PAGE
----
Preview by: Jack Foley
A NEW film chronicling the efforts of one man to save 1,000 people
during the Rwandan genocide, ten years ago, took the audience
award at the prestigious Toronto Film Festival recently.
Hotel Rwanda, directed by Terry George, and starring Don Cheadle,
Nick Nolte and Djimon Hounsou, is based on the true story of hotel
owner, Paul Rusesabagina, who hid potential victims from the mass
It marks one of several imminent films covering the anniversary
of one of the most appalling events in modern history.
Mr Rusesabagina used his influence as a prominent Hutu businessman
to shelter potential Tutsi victims, who were attempting to flee
killings by the Hutu militia, in 1994.
He contacted dignitaries, including former US president, Bill
Clinton, the King of Belgium, as well as the French foreign ministry,
to help him in his cause.
The film marks a tour-de-force for Ocean's
11 star, Don Cheadle, who has emerged, alongside Jamie Foxx,
as an early Oscar contender in the best actor category.
Cheadle has consistently entertained in high-profile supporting
roles, including Traffic
Director, Terry George, meanwhile,
is a native of Belfast, who first came to critical prominence
as a co-writer on the Oscar-nominated film, In the Name of the
Father, which focused on the wrongful conviction of the Guildford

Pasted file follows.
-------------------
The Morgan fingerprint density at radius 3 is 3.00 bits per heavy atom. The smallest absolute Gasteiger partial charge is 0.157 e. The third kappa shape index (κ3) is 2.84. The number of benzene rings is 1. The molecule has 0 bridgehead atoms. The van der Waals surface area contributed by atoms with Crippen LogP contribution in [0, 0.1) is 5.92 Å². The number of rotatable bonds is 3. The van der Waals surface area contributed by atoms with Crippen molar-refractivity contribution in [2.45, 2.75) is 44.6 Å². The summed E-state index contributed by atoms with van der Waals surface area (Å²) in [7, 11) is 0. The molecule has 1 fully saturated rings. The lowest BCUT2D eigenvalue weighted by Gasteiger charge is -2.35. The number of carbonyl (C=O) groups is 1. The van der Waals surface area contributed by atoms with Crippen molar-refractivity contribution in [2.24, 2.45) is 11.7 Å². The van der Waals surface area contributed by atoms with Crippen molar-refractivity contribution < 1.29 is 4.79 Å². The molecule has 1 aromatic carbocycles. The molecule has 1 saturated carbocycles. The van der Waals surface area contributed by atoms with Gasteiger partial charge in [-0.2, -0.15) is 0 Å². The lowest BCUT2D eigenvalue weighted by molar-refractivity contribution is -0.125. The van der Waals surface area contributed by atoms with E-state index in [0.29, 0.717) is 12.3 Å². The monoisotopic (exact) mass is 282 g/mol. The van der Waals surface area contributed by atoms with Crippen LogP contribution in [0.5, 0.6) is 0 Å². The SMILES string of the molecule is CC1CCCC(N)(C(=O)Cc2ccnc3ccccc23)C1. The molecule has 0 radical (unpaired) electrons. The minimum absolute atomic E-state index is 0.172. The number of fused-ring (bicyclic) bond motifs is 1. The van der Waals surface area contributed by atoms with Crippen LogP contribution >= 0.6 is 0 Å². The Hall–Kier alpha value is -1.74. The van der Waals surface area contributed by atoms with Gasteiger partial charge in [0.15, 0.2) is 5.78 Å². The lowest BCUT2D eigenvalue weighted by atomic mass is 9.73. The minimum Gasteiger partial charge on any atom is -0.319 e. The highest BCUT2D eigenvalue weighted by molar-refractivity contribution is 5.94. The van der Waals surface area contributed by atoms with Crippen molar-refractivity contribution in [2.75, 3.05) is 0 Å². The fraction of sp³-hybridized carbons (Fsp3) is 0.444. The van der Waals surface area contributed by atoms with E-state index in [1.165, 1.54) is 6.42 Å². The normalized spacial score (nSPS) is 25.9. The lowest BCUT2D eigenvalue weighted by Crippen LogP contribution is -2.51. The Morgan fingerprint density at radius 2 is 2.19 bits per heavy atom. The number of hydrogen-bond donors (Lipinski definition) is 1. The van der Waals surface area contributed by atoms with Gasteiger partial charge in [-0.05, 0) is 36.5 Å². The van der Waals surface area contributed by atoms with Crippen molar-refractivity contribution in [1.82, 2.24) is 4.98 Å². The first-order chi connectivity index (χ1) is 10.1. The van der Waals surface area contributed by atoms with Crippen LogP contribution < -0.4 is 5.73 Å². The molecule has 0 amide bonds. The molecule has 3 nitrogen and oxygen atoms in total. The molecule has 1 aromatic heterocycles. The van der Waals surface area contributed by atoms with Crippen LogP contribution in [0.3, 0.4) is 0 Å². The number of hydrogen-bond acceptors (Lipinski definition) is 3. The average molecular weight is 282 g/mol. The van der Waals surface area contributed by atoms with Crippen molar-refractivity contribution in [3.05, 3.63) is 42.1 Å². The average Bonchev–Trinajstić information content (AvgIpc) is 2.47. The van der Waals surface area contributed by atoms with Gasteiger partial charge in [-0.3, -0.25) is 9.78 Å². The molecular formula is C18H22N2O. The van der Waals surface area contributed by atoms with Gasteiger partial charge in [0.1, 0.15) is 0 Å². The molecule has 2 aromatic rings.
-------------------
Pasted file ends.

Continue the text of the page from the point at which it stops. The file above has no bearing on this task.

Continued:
The Toronto Film Festival is now seen as one of the most influential
festivals in the world, where numerous multi-million dollar deals
are sealed, and Oscar contenders first emerge.
Past winners have included Whale
Rider and Zaitoichi.
Hotel Rwanda is just one of a string of new movies tackling
the Rwandan genocide.
Others include Shooting Dogs, starring John Hurt, which started
filming at the site of a massacre and employed survivors as extras.
It finds Hurt as a jaded, ageing priest, opposite King
Arthur star, Hugh Dancy, as a young idealistic teacher in
the capital, Kigali, and is set in the school where Belgian United
Nations peacekeepers were stationed before pulling out - leaving
refugees who were later killed.
Although the characters are fictional, the setting is real.
Another film finds Debra Winger as a US politician in HBO's ...Sometimes
in April, about a former Rwandan Army officer coming to terms
with the events of 1994.
While future projects include a French film based on Gil Courtemanche's
book, A Sunday By the Pool in Kigali, which centres on
a love story between a Canadian journalist and a local woman as
the turmoil unfolds.